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Officials undecided on $360,000 grant for GM site

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MASSENA - Officials are undecided on the future of a $360,000 state grant intended to help redevelop the General Motors-Powertrain site.

Gov. Andrew M. Cuomo announced the Brownfield Opportunity Area grant for Massena in March. The funding is part of $3.45 million earmarked for 15 communities across the state. The Massena grant will be used for a 485-acre area, including the 220-acre GM property, state officials previously said. St. Lawrence County and the town of Massena jointly applied for the planning and marketing grant over a year ago.

The county had originally planned to create a local development corporation, an entity which could market and sell the site, with the funds, Administrator Karen M. St. Hilaire said.

But after the county applied, the Revitalizing Auto Communities Environmental Trust (RACER) assumed ownership and began marketing the site on its own. RACER has already created a marketing document for the site and distributes it at trade shows.

“All these tasks we identified which we were going to do are already done,” Ms. St. Hilaire said.

The county and town don’t want to send the money back, Ms. St. Hilaire said.

“To do that would be a waste of taxpayer dollars,” she said. “No one wants to give back the $360,000.”

At the recent North Country Redevelopment Task Force meeting, Peter Walsh of the state Department of State reassured officials the grant could be repurposed. The town and county could use the funds to market other nearby areas, he said.

“What do you have happening on the properties adjacent to the GM site?” he asked. “You could be looking at sites of concern that are strategic that are within the vicinity of the GM site.”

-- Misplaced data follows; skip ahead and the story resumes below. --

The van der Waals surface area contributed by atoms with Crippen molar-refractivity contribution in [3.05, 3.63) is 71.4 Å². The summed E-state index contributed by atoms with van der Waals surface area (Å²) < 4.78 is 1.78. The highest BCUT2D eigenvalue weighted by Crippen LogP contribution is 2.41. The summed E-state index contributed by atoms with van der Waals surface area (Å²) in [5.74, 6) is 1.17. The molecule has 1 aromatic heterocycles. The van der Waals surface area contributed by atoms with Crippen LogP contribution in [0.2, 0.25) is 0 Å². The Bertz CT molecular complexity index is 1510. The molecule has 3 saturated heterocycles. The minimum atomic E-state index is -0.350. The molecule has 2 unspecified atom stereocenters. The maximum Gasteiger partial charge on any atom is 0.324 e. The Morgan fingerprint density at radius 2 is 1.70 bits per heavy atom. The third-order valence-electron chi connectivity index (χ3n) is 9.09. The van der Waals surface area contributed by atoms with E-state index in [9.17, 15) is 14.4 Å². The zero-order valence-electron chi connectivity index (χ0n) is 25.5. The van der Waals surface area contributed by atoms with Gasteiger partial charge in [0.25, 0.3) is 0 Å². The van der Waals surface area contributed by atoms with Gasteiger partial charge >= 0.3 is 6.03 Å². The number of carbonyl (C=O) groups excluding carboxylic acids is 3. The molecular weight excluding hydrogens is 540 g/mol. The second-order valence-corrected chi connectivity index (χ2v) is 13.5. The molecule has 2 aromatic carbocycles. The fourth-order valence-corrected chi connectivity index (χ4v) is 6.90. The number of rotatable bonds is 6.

“We make every attempt to work with the grantee to specify the work plan so it’s hitting the mark,” he added. “We certainly don’t want to be reinventing anything. We want it to bring value and advance your objectives of redevelopment.” Mr. Walsh said the money could also be used to fill in any gaps in the existing marketing plan for the GM site. Ms. St. Hilaire said she was also examining whether the money could be repurposed to enhance infrastructure on the GM parcel.

“The grant is changing completely,” she said. “It’s very organic and very different than what we applied for.”

Supervisor Joseph D. Gray said he wanted to make sure all parties interested in the GM site were on the same page before the BOA grant was spent.

St. Regis Mohawk Chief Ronald W. Lafrance previously said that government was interested in redeveloping the site. But the Mohawk Council withdrew its participation at task force meetings several months ago, and RACER will not confirm or deny the government’s interest.

The town and county should find out more about RACER and the tribal council’s intentions before they proceed, he said.

“I’m not quite sure how we proceed with some of the BOA stuff until we know who some of the players are,” he said.

RACER Assistant Redevelopment Manager Patricia Spitzley said using the BOA grant will be a good investment.

“I think you guys are on the right track in looking at the BOA grant,” she said. “Whatever you do only increases the marketability of all the properties in ... Massena.”

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